Opinion”) (filed simultaneously herewith), and will not
repeat that opinion's discussion verbatim here, given the
overlap in allegations and arguments. Hersi is represented by
the same attorneys as the plaintiff in that case, and their
attorneys filed consolidated opposition papers to the
Defendants' motions. See Osman Pls.' Opp. to
St. Paul Mot., Dkt. No. 30; Osman Pls.' Opp. to DOJ Mot.
to Dismiss (“Osman DOJ Opp.”), Dkt. No. 36.
Court held a hearing on Defendants' motions on May 3,
2017, and now grants both motions.
motion to dismiss or a motion for judgment on the pleadings
is appropriately granted “only when there is no dispute
as to any material facts and the moving party is entitled to
judgment as a [m]atter of law.” Greenman v.
Jessen, 787 F.3d 882, 887 (8th Cir. 2015) (citation
omitted). To survive a Rule 12 motion, “a complaint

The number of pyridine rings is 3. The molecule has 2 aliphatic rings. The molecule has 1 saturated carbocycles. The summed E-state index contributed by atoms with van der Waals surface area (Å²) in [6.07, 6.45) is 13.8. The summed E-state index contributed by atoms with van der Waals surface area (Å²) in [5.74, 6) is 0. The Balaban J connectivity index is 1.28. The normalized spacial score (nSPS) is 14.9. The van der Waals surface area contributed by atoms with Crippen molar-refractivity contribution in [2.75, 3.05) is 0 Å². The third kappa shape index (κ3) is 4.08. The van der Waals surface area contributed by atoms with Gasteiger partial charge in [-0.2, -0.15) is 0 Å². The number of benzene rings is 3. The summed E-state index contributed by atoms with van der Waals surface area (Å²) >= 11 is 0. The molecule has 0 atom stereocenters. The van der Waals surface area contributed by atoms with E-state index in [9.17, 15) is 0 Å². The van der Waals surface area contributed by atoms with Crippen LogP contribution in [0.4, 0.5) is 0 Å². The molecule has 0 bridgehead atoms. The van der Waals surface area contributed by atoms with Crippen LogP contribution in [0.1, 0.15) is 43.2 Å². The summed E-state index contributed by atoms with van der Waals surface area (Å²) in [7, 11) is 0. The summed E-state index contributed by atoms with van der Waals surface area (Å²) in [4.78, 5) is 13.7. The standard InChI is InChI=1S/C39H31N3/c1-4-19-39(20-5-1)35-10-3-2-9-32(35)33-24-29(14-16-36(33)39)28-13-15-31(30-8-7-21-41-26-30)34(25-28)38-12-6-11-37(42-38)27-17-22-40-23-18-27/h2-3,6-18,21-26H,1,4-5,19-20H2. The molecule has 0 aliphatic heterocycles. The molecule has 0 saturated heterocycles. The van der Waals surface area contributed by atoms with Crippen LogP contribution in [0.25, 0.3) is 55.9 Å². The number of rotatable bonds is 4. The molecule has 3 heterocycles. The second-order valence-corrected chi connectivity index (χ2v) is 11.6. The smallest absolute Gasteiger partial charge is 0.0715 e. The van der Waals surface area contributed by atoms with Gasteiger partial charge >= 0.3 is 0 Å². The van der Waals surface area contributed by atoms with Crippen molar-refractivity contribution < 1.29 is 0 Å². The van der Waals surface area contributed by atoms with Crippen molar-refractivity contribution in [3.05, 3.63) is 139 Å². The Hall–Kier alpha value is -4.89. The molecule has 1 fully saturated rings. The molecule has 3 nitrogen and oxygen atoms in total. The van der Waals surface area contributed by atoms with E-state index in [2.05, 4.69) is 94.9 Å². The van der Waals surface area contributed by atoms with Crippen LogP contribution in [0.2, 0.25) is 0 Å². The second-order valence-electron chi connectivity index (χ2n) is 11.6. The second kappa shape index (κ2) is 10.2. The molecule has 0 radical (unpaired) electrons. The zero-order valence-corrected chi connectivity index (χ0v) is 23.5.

must contain sufficient factual matter, accepted as true, to
‘state a claim to relief that is plausible on its
face.'” Ashcroft v. Iqbal, 556 U.S. 662,
678 (2009) (quoting Bell Atl. Corp. v. Twombly, 550
U.S. 544, 570 (2007)); Haney v. Portfolio Recovery
Assocs., LLC, 837 F.3d 918, 924 (8th Cir. 2016), as
amended (Dec. 27, 2016). See also Osman Op.
the salient allegations are similar to those alleged by Osman
and summarized and analyzed in the Court's order in that
case. See, e.g., Osman Op. 4-8. The Court briefly
recounts some allegations in Hersi's First Amended
Complaint and other facts gleaned from the Tennessee Case
was arrested on November 8, 2010, after being indicted by a
grand jury in the Tennessee Case. FAC ¶ 9-10. He was
imprisoned as a pretrial detainee. FAC ¶ 65.
First Superseding Indictment filed on November 3, 2010,
indicted him in five counts. See United States v.
Hersi, No. 3:10cr260, Dkt. No. 36 (M.D. Tenn. Nov. 3,
2010) (“FSI”). Two counts alleged participation